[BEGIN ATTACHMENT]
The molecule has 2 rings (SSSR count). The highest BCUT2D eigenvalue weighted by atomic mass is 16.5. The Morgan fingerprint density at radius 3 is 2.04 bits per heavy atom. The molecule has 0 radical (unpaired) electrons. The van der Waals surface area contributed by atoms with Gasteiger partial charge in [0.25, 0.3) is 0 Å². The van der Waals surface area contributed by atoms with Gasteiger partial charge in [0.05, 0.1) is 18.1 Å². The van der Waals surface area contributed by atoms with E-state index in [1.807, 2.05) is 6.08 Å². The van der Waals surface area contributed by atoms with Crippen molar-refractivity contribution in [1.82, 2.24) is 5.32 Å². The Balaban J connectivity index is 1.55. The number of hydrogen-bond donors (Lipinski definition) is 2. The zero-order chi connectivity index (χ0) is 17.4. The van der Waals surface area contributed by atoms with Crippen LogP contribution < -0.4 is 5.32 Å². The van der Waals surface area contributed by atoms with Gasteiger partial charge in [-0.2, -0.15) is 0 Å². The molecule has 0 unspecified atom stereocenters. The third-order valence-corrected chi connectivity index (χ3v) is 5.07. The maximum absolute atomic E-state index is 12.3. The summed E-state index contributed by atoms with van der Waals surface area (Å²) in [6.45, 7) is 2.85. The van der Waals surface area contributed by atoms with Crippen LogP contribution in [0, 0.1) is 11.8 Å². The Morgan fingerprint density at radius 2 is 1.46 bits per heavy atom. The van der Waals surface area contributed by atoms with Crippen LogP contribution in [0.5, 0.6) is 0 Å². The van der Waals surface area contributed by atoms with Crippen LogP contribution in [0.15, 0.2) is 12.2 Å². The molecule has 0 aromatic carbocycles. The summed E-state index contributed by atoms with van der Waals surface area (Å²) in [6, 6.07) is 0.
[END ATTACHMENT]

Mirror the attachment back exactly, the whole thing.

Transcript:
The molecule has 2 rings (SSSR count). The highest BCUT2D eigenvalue weighted by atomic mass is 16.5. The Morgan fingerprint density at radius 3 is 2.04 bits per heavy atom. The molecule has 0 radical (unpaired) electrons. The van der Waals surface area contributed by atoms with Gasteiger partial charge in [0.25, 0.3) is 0 Å². The van der Waals surface area contributed by atoms with Gasteiger partial charge in [0.05, 0.1) is 18.1 Å². The van der Waals surface area contributed by atoms with E-state index in [1.807, 2.05) is 6.08 Å². The van der Waals surface area contributed by atoms with Crippen molar-refractivity contribution in [1.82, 2.24) is 5.32 Å². The Balaban J connectivity index is 1.55. The number of hydrogen-bond donors (Lipinski definition) is 2. The zero-order chi connectivity index (χ0) is 17.4. The van der Waals surface area contributed by atoms with Crippen LogP contribution < -0.4 is 5.32 Å². The van der Waals surface area contributed by atoms with Gasteiger partial charge in [-0.2, -0.15) is 0 Å². The molecule has 0 unspecified atom stereocenters. The third-order valence-corrected chi connectivity index (χ3v) is 5.07. The maximum absolute atomic E-state index is 12.3. The summed E-state index contributed by atoms with van der Waals surface area (Å²) in [6.45, 7) is 2.85. The van der Waals surface area contributed by atoms with Crippen LogP contribution in [0, 0.1) is 11.8 Å². The Morgan fingerprint density at radius 2 is 1.46 bits per heavy atom. The van der Waals surface area contributed by atoms with Crippen LogP contribution in [0.5, 0.6) is 0 Å². The van der Waals surface area contributed by atoms with Crippen LogP contribution in [0.15, 0.2) is 12.2 Å². The molecule has 0 aromatic carbocycles. The summed E-state index contributed by atoms with van der Waals surface area (Å²) in [6, 6.07) is 0.